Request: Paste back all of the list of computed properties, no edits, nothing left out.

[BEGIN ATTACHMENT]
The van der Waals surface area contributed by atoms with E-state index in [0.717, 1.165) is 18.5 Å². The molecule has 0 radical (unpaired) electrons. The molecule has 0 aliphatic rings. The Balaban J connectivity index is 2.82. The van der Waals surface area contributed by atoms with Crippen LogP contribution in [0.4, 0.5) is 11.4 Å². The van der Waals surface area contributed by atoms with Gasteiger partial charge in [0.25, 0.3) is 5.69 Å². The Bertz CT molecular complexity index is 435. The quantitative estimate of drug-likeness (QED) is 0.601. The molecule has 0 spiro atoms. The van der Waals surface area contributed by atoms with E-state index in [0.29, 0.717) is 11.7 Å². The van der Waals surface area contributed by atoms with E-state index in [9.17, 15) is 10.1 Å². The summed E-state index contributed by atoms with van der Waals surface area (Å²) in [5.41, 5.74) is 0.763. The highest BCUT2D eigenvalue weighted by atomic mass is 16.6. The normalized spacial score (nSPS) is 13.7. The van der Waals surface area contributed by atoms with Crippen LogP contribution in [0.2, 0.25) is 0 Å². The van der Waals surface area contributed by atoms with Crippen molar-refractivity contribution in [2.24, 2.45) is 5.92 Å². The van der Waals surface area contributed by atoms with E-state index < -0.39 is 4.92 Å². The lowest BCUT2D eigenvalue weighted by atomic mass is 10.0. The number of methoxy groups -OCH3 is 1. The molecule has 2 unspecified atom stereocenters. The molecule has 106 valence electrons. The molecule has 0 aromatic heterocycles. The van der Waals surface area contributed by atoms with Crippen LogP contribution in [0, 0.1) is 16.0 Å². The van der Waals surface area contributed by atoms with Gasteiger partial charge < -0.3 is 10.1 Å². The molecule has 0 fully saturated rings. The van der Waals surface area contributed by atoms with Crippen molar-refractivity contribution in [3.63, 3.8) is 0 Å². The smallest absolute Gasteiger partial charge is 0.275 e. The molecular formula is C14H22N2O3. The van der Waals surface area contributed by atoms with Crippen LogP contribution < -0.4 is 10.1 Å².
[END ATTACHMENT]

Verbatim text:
The van der Waals surface area contributed by atoms with E-state index in [0.717, 1.165) is 18.5 Å². The molecule has 0 radical (unpaired) electrons. The molecule has 0 aliphatic rings. The Balaban J connectivity index is 2.82. The van der Waals surface area contributed by atoms with Crippen LogP contribution in [0.4, 0.5) is 11.4 Å². The van der Waals surface area contributed by atoms with Gasteiger partial charge in [0.25, 0.3) is 5.69 Å². The Bertz CT molecular complexity index is 435. The quantitative estimate of drug-likeness (QED) is 0.601. The molecule has 0 spiro atoms. The van der Waals surface area contributed by atoms with E-state index in [0.29, 0.717) is 11.7 Å². The van der Waals surface area contributed by atoms with E-state index in [9.17, 15) is 10.1 Å². The summed E-state index contributed by atoms with van der Waals surface area (Å²) in [5.41, 5.74) is 0.763. The highest BCUT2D eigenvalue weighted by atomic mass is 16.6. The normalized spacial score (nSPS) is 13.7. The van der Waals surface area contributed by atoms with Crippen LogP contribution in [0.2, 0.25) is 0 Å². The van der Waals surface area contributed by atoms with Crippen molar-refractivity contribution in [2.24, 2.45) is 5.92 Å². The van der Waals surface area contributed by atoms with E-state index < -0.39 is 4.92 Å². The lowest BCUT2D eigenvalue weighted by atomic mass is 10.0. The number of methoxy groups -OCH3 is 1. The molecule has 2 unspecified atom stereocenters. The molecule has 106 valence electrons. The molecule has 0 aromatic heterocycles. The van der Waals surface area contributed by atoms with Crippen LogP contribution in [0, 0.1) is 16.0 Å². The van der Waals surface area contributed by atoms with Gasteiger partial charge < -0.3 is 10.1 Å². The molecule has 0 fully saturated rings. The van der Waals surface area contributed by atoms with Crippen molar-refractivity contribution in [3.63, 3.8) is 0 Å². The smallest absolute Gasteiger partial charge is 0.275 e. The molecular formula is C14H22N2O3. The van der Waals surface area contributed by atoms with Crippen LogP contribution < -0.4 is 10.1 Å².